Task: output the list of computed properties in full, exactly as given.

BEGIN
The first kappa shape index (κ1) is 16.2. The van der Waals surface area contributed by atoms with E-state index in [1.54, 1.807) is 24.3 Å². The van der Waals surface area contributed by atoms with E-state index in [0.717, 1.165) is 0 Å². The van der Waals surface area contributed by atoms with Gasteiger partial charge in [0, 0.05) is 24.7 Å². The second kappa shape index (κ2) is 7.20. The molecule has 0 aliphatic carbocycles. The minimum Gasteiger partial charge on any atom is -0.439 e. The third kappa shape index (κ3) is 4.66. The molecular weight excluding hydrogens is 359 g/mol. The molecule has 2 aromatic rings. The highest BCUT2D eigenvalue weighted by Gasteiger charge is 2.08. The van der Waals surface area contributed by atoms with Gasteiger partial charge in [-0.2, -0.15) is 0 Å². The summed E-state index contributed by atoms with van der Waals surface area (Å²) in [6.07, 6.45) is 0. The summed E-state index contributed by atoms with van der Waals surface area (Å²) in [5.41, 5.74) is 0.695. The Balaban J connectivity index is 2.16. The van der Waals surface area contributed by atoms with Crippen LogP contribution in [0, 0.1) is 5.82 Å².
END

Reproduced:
The first kappa shape index (κ1) is 16.2. The van der Waals surface area contributed by atoms with E-state index in [1.54, 1.807) is 24.3 Å². The van der Waals surface area contributed by atoms with E-state index in [0.717, 1.165) is 0 Å². The van der Waals surface area contributed by atoms with Gasteiger partial charge in [0, 0.05) is 24.7 Å². The second kappa shape index (κ2) is 7.20. The molecule has 0 aliphatic carbocycles. The minimum Gasteiger partial charge on any atom is -0.439 e. The third kappa shape index (κ3) is 4.66. The molecular weight excluding hydrogens is 359 g/mol. The molecule has 2 aromatic rings. The highest BCUT2D eigenvalue weighted by Gasteiger charge is 2.08. The van der Waals surface area contributed by atoms with Gasteiger partial charge in [-0.2, -0.15) is 0 Å². The summed E-state index contributed by atoms with van der Waals surface area (Å²) in [6.07, 6.45) is 0. The summed E-state index contributed by atoms with van der Waals surface area (Å²) in [5.41, 5.74) is 0.695. The Balaban J connectivity index is 2.16. The van der Waals surface area contributed by atoms with Crippen LogP contribution in [0, 0.1) is 5.82 Å².